"Go home and tell Vane everything. Don't spare yourself or him, for in a case like this truth, the whole truth, is, after all, the greatest mercy. I will tell my wife the whole story this afternoon, and she will tell Enid when she gets back from Paris. Then I think the best that we can do will be to leave them to find a solution of the problem between them. Depend upon it that, whatever solution they do arrive at, it will be more accurate and will stand the test of time better than any arbitrary action which you or I might take."

And so ended the only false—utterly and hopelessly false—judgment which Sir Godfrey Raleigh had ever delivered.

Sir Arthur took it as gospel, it all seemed so clear and so logical, so fair to everybody; just the sort of judgment, in fact, which might have been expected from a man of such vast and varied experience. Both of them had the best of intentions, for were not the happiness, the earthly fates of their two only children bound up in it?

Under such circumstances, though the advice might be mistaken, it was absolutely impossible that it could be anything else but honest and sincere. It was not for them to see into the future, nor yet to solve those impossibly intricate problems of human passion, of human strength and weakness, which, in defiance of all laws human and divine, break through the traditions of ages, make a mockery of all commonplace laws, and finally solve themselves with an accuracy as pitiless as it is precise.

Sir Arthur left his friend's house with the firm conviction that the only thing to be done under the circumstances was to follow his advice. When he got back to his house in Warwick Gardens, the door was opened by Koda Bux, and the first thing he said to him was:

"Is Mr. Vane awake?"

"Sahib, he is, and well. He is even as though he had never drunk of the liquor of fire. He is in the library awaiting your return."

It was then getting on for one o'clock, the lunch-time of Sir Arthur's household, and the table was already laid in what was called the breakfast-room, that is to say a room looking out upon one of the long, back gardens which are attached to the houses in Warwick Gardens.

Vane was sitting in the library waiting, something in shame and something in fear, for his father's return. He more than half-expected that his father would come in and begin at once to haul him over the coals on account of what had happened the night before. He did not feel altogether satisfied about his adventure with Miss Carol, and he was very much ashamed of himself, indeed, for what had happened afterwards. But as yet, he had no suspicion of the terrible secret which in the almost immediate future was to decide his destiny in life. The dreadful fact of inherited alcoholism was yet to be revealed to him. He thought that his father was simply going to rate him for having exceeded the bounds of prudence during his night out, for coming home in a cab with such a person as Miss Carol, and then, worse than all, to tell him that he had made a beast of himself by beginning to drink whiskey when he was alone after having refused to take anything while his father was in the room. It was that that he was really afraid of.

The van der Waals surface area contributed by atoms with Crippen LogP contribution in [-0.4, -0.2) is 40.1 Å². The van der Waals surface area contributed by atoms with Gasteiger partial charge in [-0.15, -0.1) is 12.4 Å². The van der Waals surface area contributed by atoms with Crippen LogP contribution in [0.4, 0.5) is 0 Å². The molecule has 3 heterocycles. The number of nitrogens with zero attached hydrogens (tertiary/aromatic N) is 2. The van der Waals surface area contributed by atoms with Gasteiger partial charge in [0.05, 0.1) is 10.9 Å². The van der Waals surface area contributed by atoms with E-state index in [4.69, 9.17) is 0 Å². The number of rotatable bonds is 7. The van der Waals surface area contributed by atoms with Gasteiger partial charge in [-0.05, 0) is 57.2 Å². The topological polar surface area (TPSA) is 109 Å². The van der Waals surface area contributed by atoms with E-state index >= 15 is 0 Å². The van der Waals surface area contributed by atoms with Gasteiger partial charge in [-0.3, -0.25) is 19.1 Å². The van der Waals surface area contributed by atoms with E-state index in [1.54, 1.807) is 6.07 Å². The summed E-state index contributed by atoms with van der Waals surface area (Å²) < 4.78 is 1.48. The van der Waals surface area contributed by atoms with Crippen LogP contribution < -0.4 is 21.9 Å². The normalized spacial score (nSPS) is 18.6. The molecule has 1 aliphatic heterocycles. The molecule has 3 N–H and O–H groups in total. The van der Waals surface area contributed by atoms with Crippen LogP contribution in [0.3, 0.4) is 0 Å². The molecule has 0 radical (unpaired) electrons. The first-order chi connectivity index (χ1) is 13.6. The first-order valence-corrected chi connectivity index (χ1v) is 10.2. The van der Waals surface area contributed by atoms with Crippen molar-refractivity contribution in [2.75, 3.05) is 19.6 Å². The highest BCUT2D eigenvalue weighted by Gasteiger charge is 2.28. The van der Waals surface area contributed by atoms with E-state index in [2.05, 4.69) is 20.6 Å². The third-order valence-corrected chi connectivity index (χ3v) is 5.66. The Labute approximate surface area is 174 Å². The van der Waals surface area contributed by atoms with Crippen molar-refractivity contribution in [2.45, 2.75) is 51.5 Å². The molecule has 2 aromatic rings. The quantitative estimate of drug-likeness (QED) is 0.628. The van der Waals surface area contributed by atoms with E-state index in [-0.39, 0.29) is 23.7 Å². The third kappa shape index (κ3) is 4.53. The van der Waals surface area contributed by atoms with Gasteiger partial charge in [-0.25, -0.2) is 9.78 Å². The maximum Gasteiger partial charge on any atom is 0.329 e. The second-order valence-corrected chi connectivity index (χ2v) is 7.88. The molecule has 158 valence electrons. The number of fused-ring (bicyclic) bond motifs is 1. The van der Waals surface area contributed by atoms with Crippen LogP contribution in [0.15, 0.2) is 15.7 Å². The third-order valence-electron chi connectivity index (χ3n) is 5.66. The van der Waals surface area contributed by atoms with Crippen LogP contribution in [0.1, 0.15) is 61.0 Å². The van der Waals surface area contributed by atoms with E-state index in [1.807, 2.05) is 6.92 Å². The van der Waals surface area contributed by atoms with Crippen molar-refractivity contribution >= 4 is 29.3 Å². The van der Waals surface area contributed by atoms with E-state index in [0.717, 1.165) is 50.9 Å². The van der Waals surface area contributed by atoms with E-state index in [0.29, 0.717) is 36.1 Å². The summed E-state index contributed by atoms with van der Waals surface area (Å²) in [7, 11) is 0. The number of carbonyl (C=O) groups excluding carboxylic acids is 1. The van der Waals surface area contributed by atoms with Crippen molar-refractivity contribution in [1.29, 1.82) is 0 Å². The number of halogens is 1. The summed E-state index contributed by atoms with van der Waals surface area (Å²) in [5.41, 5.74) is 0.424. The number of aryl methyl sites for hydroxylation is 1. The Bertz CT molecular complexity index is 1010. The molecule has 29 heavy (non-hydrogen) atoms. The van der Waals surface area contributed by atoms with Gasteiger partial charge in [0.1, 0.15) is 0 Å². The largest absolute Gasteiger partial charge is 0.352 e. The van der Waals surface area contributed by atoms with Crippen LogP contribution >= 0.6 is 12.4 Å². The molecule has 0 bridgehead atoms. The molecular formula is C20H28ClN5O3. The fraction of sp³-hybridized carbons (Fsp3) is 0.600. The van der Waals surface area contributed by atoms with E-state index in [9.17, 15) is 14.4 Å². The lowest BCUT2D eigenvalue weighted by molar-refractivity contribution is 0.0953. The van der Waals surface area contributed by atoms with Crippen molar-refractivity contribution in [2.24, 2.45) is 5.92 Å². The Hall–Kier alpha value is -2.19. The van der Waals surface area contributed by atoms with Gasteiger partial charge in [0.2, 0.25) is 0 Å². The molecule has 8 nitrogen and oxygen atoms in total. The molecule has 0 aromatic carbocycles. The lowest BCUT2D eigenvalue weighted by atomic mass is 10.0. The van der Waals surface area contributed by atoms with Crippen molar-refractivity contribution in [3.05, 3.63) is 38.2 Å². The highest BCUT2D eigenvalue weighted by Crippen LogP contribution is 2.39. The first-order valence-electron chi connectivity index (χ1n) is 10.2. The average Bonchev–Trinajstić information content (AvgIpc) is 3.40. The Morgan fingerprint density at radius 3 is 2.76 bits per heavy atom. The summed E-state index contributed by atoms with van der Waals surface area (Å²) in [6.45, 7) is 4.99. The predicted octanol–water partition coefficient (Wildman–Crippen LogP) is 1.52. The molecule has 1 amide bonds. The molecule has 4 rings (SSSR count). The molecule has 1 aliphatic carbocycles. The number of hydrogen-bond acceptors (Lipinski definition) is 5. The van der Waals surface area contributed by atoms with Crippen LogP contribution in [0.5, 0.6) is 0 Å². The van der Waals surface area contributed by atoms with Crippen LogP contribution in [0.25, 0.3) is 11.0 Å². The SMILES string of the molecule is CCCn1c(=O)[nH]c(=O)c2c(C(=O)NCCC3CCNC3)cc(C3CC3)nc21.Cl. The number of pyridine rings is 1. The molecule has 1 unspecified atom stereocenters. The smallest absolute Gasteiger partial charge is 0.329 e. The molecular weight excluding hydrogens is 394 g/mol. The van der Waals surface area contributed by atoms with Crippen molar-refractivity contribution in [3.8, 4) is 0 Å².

He had no idea of what had happened since the time that he had fallen from his chair on to the hearth-rug, saving only the brief awakening in his bed with Koda Bux standing beside him, the drinking of the crimson-coloured effervescing liquid, and then the long, calm sleep which had spread itself like a gulf between the agony of the one awakening and the peace of the next.

He was sitting in one of the big arm-chairs in the library when his father came in. He got up and stood before him, something as a criminal might do before his judge, expecting to hear something like a sentence from his lips. He was very much ashamed of himself, and being so was perfectly prepared to take his punishment which would probably come in the shape of a few cold words of reproof, and a hard look in his father's eyes which he had seen before. But, instead of that, when he got up out of the arm-chair, and began somewhat falteringly:

"Dad, I'm awfully sorry——" his father stopped him, and said with a look at the clock on the mantel-piece: "I think it is about lunch time, isn't it? Yes, there is the gong. How's your appetite?"

"Well, better than I thought it would be," said Vane, "better, in fact, than it deserves to be. That stuff that Koda gave me this morning has worked wonders——"

"Very well, then," said Sir Arthur, cutting him short, "I think we may as well go and have some lunch."

The meal was eaten in a somewhat awkward silence, broken by odds and ends of talk which were obviously spoken and replied to, not for the purpose of conversation, but to fill up time. Both father and son were as unhappy as men could very well be, and yet the ancient custom which forbids the Anglo-Saxon race to talk about unpleasant things at meal-times, prevented Sir Arthur from saying what he had to say, and Vane from asking what he wanted to ask.